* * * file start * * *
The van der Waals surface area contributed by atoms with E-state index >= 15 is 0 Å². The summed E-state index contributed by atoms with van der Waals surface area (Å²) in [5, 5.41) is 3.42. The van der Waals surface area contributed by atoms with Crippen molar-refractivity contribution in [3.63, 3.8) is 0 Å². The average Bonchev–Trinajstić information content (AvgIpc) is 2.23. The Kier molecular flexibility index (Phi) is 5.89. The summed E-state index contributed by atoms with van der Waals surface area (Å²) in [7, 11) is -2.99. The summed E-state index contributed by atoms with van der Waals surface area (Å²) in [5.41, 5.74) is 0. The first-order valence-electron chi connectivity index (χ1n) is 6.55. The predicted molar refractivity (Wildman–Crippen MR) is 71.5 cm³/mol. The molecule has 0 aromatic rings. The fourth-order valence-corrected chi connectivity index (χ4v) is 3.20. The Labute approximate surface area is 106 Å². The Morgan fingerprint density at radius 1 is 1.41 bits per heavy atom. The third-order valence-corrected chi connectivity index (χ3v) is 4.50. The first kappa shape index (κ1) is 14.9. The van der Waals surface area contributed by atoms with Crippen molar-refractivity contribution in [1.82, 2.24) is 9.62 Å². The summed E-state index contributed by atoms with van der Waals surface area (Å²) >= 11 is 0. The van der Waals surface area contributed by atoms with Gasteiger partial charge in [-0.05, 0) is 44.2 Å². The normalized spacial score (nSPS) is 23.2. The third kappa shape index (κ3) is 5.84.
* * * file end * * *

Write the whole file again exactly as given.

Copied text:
The van der Waals surface area contributed by atoms with E-state index >= 15 is 0 Å². The summed E-state index contributed by atoms with van der Waals surface area (Å²) in [5, 5.41) is 3.42. The van der Waals surface area contributed by atoms with Crippen molar-refractivity contribution in [3.63, 3.8) is 0 Å². The average Bonchev–Trinajstić information content (AvgIpc) is 2.23. The Kier molecular flexibility index (Phi) is 5.89. The summed E-state index contributed by atoms with van der Waals surface area (Å²) in [7, 11) is -2.99. The summed E-state index contributed by atoms with van der Waals surface area (Å²) in [5.41, 5.74) is 0. The first-order valence-electron chi connectivity index (χ1n) is 6.55. The predicted molar refractivity (Wildman–Crippen MR) is 71.5 cm³/mol. The molecule has 0 aromatic rings. The fourth-order valence-corrected chi connectivity index (χ4v) is 3.20. The Labute approximate surface area is 106 Å². The Morgan fingerprint density at radius 1 is 1.41 bits per heavy atom. The third-order valence-corrected chi connectivity index (χ3v) is 4.50. The first kappa shape index (κ1) is 14.9. The van der Waals surface area contributed by atoms with Crippen molar-refractivity contribution in [1.82, 2.24) is 9.62 Å². The summed E-state index contributed by atoms with van der Waals surface area (Å²) >= 11 is 0. The van der Waals surface area contributed by atoms with Gasteiger partial charge in [-0.05, 0) is 44.2 Å². The normalized spacial score (nSPS) is 23.2. The third kappa shape index (κ3) is 5.84.